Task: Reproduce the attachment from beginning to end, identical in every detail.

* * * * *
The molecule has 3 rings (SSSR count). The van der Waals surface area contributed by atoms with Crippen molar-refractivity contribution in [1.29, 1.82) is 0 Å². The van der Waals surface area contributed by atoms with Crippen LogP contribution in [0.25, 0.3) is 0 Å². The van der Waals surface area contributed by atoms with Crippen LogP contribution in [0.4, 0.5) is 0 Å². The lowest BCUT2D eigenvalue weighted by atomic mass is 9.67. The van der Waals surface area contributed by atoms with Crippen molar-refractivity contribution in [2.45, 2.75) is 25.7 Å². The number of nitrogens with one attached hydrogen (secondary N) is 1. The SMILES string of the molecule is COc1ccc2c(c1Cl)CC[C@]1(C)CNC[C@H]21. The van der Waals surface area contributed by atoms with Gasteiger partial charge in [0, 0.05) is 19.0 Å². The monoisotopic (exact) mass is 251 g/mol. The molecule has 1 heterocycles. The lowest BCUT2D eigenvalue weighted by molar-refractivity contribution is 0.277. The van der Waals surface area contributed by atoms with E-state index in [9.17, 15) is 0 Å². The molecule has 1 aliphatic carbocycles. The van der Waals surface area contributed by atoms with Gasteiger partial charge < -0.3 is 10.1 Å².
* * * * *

The molecule has 3 rings (SSSR count). The van der Waals surface area contributed by atoms with Crippen molar-refractivity contribution in [1.29, 1.82) is 0 Å². The van der Waals surface area contributed by atoms with Crippen LogP contribution in [0.25, 0.3) is 0 Å². The van der Waals surface area contributed by atoms with Crippen LogP contribution in [0.4, 0.5) is 0 Å². The lowest BCUT2D eigenvalue weighted by atomic mass is 9.67. The van der Waals surface area contributed by atoms with Crippen molar-refractivity contribution in [2.45, 2.75) is 25.7 Å². The number of nitrogens with one attached hydrogen (secondary N) is 1. The SMILES string of the molecule is COc1ccc2c(c1Cl)CC[C@]1(C)CNC[C@H]21. The van der Waals surface area contributed by atoms with Gasteiger partial charge in [0, 0.05) is 19.0 Å². The monoisotopic (exact) mass is 251 g/mol. The molecule has 1 heterocycles. The lowest BCUT2D eigenvalue weighted by molar-refractivity contribution is 0.277. The van der Waals surface area contributed by atoms with E-state index in [9.17, 15) is 0 Å². The molecule has 1 aliphatic carbocycles. The van der Waals surface area contributed by atoms with Gasteiger partial charge < -0.3 is 10.1 Å².